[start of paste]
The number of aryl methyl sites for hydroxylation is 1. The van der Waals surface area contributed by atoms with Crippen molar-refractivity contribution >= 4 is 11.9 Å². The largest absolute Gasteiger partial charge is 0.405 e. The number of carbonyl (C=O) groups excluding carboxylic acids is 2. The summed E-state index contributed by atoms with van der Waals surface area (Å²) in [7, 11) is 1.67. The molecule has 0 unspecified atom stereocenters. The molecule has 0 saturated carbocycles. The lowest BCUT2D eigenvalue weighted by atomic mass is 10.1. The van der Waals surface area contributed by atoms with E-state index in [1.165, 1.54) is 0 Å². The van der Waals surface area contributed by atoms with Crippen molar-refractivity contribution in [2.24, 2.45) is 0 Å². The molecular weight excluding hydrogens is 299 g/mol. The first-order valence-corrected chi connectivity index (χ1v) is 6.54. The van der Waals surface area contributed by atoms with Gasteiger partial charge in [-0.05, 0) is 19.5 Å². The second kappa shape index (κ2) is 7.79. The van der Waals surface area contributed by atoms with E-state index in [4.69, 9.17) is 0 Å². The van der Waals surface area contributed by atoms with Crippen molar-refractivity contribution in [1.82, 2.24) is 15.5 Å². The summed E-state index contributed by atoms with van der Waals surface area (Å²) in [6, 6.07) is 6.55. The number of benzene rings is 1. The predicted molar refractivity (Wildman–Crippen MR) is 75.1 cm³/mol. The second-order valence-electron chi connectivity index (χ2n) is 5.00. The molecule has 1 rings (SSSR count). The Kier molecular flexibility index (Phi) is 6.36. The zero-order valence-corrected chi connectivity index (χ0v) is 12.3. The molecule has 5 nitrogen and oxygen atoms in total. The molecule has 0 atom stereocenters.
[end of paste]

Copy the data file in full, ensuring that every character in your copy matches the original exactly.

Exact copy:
The number of aryl methyl sites for hydroxylation is 1. The van der Waals surface area contributed by atoms with Crippen molar-refractivity contribution >= 4 is 11.9 Å². The largest absolute Gasteiger partial charge is 0.405 e. The number of carbonyl (C=O) groups excluding carboxylic acids is 2. The summed E-state index contributed by atoms with van der Waals surface area (Å²) in [7, 11) is 1.67. The molecule has 0 unspecified atom stereocenters. The molecule has 0 saturated carbocycles. The lowest BCUT2D eigenvalue weighted by atomic mass is 10.1. The van der Waals surface area contributed by atoms with E-state index in [1.165, 1.54) is 0 Å². The van der Waals surface area contributed by atoms with Crippen molar-refractivity contribution in [2.24, 2.45) is 0 Å². The molecular weight excluding hydrogens is 299 g/mol. The first-order valence-corrected chi connectivity index (χ1v) is 6.54. The van der Waals surface area contributed by atoms with Gasteiger partial charge in [-0.05, 0) is 19.5 Å². The second kappa shape index (κ2) is 7.79. The van der Waals surface area contributed by atoms with E-state index in [4.69, 9.17) is 0 Å². The van der Waals surface area contributed by atoms with Crippen molar-refractivity contribution in [1.82, 2.24) is 15.5 Å². The summed E-state index contributed by atoms with van der Waals surface area (Å²) in [6, 6.07) is 6.55. The number of benzene rings is 1. The predicted molar refractivity (Wildman–Crippen MR) is 75.1 cm³/mol. The second-order valence-electron chi connectivity index (χ2n) is 5.00. The molecule has 1 rings (SSSR count). The Kier molecular flexibility index (Phi) is 6.36. The zero-order valence-corrected chi connectivity index (χ0v) is 12.3. The molecule has 5 nitrogen and oxygen atoms in total. The molecule has 0 atom stereocenters.